No, not necessarily. They may call you in just to discuss your result and reassure you all is going to plan. On the other hand, if they have spotted something, then far better to know about it and tell you what they propose to do about it than to just leave it! I am eight years out and every time I had a scan I saw the consultant. There was nothing to worry about. My SAH was from an irregularly shaped (rather than the usual berry shape) bleed and I was coiled and kept an eye on for longer than is normal. Nothing was wrong and each time I had a scan I was ok and the consultant told me so. So don't panic. If it had been urgent they'd have called you in sooner! Best wishes, Macca
  5. Macca

    Comeback - Bill

    Hi Bill, I didn't know you back then - my event hadn't happened then,and I didn't know this site even existed. However, what I can see is that you had the strength to carry on, that you were given strength in return by your family to do so. But also, you gave them strength - a kind of push me, pull you type of strength where you both had a common goal that you came through together - and as a team, you won the match and came through it. Now it's time to win the league and keep on winning, every battle, every day! You say you are not in control, but you are, just not of the same things. They're not better or worse, just different. Glad to see you meet others with different problems, but fighting them together you have found a way to overcome them and find solutions. Life isn't easy, but it is life. I try to look at the other side and try new things that I can do, rather than at what I used to do, but no longer can. The only reason I look back now is to learn from things, but I try not to dwell on them, rather use them as a stepping stone to new ventures and abilities. This 'little thing in your brain' is like a set of points in your car, just because they sometimes fail doesn't make you a bad car, you just need to re-adjust the points and away you go! Bill, you've come back, make the most of us and stay in touch, when you're happy or when you are sad. Like someone said 'you fix the roof when it's sunny, not when it's raining!' Welcome back Bill!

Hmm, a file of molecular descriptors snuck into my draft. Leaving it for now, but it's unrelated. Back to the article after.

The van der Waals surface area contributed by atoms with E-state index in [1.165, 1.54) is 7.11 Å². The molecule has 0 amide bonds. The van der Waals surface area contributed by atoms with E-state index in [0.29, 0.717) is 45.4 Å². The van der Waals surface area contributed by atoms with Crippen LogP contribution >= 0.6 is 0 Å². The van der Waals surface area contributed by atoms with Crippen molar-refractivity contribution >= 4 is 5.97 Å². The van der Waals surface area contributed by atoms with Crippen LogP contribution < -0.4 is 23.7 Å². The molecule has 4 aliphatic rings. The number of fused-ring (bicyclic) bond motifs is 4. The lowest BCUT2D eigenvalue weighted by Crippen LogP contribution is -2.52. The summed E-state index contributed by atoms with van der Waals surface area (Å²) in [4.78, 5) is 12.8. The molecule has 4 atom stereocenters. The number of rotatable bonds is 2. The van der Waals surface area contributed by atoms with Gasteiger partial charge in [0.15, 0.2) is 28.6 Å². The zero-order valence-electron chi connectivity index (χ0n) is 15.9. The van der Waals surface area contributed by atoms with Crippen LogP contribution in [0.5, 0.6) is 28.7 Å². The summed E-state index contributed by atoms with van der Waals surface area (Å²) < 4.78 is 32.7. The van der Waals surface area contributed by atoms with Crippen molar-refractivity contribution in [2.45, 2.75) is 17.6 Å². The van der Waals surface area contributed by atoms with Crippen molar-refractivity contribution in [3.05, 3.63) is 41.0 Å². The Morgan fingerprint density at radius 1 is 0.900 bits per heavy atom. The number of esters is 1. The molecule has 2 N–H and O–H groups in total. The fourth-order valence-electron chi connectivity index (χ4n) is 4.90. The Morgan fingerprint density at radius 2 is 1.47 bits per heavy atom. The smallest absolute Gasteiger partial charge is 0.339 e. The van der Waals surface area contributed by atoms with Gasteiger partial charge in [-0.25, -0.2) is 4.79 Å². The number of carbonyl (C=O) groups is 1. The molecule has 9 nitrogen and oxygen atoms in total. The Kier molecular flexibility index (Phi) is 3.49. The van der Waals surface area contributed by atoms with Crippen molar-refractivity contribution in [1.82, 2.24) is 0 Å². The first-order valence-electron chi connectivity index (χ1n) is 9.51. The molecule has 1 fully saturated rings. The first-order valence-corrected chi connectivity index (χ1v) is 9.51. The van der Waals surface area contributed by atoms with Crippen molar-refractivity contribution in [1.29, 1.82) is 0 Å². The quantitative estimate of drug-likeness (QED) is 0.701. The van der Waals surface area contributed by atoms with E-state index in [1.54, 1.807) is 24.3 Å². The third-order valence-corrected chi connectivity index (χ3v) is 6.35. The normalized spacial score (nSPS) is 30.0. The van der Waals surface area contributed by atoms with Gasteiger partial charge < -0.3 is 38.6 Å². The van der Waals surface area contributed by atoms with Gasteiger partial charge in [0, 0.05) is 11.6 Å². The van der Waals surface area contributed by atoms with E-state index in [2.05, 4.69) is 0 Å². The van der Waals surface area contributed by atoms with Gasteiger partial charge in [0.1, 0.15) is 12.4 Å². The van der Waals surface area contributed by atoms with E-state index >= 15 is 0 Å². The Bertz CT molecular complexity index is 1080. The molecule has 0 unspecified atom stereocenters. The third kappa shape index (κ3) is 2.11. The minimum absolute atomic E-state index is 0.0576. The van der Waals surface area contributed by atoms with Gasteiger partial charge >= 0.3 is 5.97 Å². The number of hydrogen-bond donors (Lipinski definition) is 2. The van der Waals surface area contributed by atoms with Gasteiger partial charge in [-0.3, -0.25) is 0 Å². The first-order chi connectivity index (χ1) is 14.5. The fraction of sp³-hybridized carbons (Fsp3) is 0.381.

6. Macca

    New here - Samantha

    Hi Sam, I was treated (coiled) at Salford Royal. It has been rated the second best hospital in the country recently and the care I had there was second to none. The surgeons there are excellent and the hospital care is superb and the nurses excellent at what they do. I hope that provides you with some reassurance! Your son was excellent and you are lucky he was around for you! Your parenting skills haven't gone away so don't beat yourself up about that one. Your recovery time has been short - it takes a long time to get over these things and a second operation like the one you are about to undergo will cause you to require even longer to recover. Takeaways - so what - some people practically live on those these days. You just concentrate on getting through this - everything else can be dealt with later. Health is no1 priority for now. Make sure you tell each other you love each other and resolve to fight this and recover as best you can. It may take a long time but every journey starts with a single step.
  7. Hi Valene, With regards to stress, no one knows for sure what it can or can't do. it is almost an immeasurable thing because it is different in each and every person and there are so many external factors that can affect results or outcomes, such as mood, the issue that causes the anxiety, other domestic or business issues in your life that may be at play etc. So the thing to do is to keep in touch with your medics and try to do things that don't place any extra pressure on you than is necessary. Rising blood pressure can be caused by lots of different things and they may - or may not - be related to your bleed. In effect, you are asking for an answer we cannot give. The way to play this is to evaluate what causes you stress and pressure at the moment and then try to cut down - or cut out completely - those things and let your doctors do the rest. Common sense is that pressure and stress after a bleed is the last thing you need - so reduce it as best you can. Above all, talk to those around you to help relieve, or spread the load, of those pressures. Good luck! Macca
  8. Hi, If you are worried, go back and get yourself checked out and at the same time get professional advice from your medical team on how to regulate your blood pressure. When you know what the problem is ie; you have identified it, then you can do something positive about it. Just speculating and worrying won't do you any good. Just worrying will increase your stress levels and that in itself is not a good thing. It will just eat away at your nerves, so take back control over the problem, identify it, isolate it and tackle it! Good luck, I wish you well! Macca